Harbour Town Golf Links, designed in 1969 by architect Pete Dye with the help of professional golfer Jack Nicklaus, is recognized as among the best golf courses in the United States.
Story by B.C. Rausch + Photo by Arno Dimmling
And while the course that challenges the world’s best golfers this month will play harder, tighter, and longer that what you and I enjoy, watching the pros and considering what the designer was trying to do can help you play this and any course better and have more fun.
A few suggestions. First, think of golf as a strategic test and each hole a puzzle to be solved: You need to think, observe and anticipate. Second, stay in the moment: Don’t think about what happened on the last hole or the last shot. Once the ball leaves the clubface, there’s nothing you can do about it. Third, choose the set of tees right for your game. This may be the most important decision you make all day, as many golfers play a course too long for their skills. Remember, you are out there to have fun, not win the RBC Heritage.
On each tee, check how the markers are pointing, where they’re directing you to hit. Be especially careful on Dye-designed courses since he often angles tees intending to confuse. Be sure to align to your target. It’s not the architect’s job to tell you where to go; that’s your responsibility as a player.
Avoiding trees and branches is vital at Harbour Town. It’s sometimes better to play short of a tree or aim to one side or the other. You may want to give up a bit of distance in order to keep the ball in play.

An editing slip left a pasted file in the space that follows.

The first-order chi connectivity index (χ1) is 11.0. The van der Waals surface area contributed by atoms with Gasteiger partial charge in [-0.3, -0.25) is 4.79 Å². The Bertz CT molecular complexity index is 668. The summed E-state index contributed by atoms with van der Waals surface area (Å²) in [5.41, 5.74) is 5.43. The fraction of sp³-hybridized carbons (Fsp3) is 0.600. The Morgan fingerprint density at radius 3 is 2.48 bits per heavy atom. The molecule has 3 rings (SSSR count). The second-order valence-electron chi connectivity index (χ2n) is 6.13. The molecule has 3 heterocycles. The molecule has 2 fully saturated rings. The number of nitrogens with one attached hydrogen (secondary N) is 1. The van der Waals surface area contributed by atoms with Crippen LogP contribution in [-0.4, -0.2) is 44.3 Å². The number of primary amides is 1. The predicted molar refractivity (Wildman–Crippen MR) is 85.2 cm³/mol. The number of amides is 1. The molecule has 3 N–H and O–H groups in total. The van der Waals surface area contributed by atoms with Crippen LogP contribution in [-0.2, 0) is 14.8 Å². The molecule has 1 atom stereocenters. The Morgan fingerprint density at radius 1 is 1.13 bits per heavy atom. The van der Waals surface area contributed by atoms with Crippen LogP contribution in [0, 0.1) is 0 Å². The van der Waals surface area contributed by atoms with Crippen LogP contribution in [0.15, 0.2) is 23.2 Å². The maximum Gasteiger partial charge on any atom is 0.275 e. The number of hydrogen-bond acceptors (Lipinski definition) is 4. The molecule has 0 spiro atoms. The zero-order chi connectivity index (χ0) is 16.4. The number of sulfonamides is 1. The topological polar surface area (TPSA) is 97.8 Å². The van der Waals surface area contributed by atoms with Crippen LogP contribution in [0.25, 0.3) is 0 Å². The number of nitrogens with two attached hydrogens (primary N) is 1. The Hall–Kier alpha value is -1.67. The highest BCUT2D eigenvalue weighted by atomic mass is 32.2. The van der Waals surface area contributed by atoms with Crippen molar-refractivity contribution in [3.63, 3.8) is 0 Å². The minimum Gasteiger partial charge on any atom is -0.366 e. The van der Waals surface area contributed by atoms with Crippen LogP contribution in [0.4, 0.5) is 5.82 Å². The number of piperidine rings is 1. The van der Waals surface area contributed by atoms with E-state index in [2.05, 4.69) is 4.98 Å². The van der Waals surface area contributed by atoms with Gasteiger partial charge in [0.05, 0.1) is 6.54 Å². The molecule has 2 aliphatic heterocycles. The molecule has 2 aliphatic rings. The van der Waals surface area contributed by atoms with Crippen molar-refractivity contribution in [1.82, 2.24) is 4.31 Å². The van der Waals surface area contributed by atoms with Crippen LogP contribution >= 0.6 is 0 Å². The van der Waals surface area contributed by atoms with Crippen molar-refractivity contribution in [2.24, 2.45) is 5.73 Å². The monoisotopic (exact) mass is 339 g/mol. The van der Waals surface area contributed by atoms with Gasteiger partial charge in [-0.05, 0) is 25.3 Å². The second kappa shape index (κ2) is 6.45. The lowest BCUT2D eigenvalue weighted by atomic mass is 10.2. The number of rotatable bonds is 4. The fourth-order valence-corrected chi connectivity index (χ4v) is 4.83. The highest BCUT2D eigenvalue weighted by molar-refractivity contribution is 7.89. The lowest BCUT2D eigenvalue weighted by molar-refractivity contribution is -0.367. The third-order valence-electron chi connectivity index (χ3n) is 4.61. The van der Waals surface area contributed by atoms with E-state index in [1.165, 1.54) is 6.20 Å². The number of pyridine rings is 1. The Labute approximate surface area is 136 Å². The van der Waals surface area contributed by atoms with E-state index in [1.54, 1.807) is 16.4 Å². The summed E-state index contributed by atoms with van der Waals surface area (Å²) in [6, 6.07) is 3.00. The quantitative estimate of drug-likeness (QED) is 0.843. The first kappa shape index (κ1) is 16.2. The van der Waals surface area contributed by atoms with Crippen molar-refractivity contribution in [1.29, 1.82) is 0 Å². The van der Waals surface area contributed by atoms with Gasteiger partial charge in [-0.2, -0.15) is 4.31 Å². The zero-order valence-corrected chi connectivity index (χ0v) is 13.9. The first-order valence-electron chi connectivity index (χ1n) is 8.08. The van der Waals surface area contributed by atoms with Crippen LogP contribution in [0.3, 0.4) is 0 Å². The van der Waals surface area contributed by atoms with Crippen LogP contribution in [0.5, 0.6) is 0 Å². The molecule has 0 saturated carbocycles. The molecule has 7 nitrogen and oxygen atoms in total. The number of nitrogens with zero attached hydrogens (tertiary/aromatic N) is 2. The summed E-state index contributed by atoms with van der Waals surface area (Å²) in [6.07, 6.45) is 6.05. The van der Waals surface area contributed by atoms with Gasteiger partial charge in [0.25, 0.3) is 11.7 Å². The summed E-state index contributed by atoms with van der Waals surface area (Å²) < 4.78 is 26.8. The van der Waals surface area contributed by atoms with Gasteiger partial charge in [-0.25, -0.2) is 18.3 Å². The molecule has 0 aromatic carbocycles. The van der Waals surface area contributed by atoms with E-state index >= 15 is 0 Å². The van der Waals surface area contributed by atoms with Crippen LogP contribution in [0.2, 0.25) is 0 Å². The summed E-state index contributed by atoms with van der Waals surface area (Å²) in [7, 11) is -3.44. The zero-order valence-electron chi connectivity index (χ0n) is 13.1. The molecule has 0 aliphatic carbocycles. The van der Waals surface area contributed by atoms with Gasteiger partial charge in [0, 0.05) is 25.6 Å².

On the eighth hole — the most difficult hole on the course — it’s key to hit it long and right off the tee to have a decent opportunity void of trees, bunkers and lagoons on the approach shot.
Dye is a master of the “risk-reward” hole, where taking a risk should reward you with a par or better, while playing it safe means par is your best possible score. On the par-3 fourth hole, firing right at the hole — especially when it’s cut in the front left of the green — is risky. But there’s plenty of bailout room to the right and the likelihood of a two-putt par.
Several holes at Harbour Town leave a very small margin of error between greens and water hazards. On these holes, tee shots and lay-ups must be placed strategically, usually one side of the fairway or the other, to leave a straight shot in. Also, be sure to know your yardages.
Take the ninth hole, a tight par 4 that usually plays around 325 yards, tempting golfers to go for the small, bunker-guarded green. But wait. Think. The architect is counting on you making a mistake. What’s wrong with two 150-yard shots, keeping the ball in play, and easily finding the green?
Then there are the infamous Pete Dye bunkers. When you see a bunker on a hole, figure out why it’s there. More than simple hazards, bunkers are often placed to keep a ball from going out of bounds, as aiming targets, or to indicate which direction the hole is going.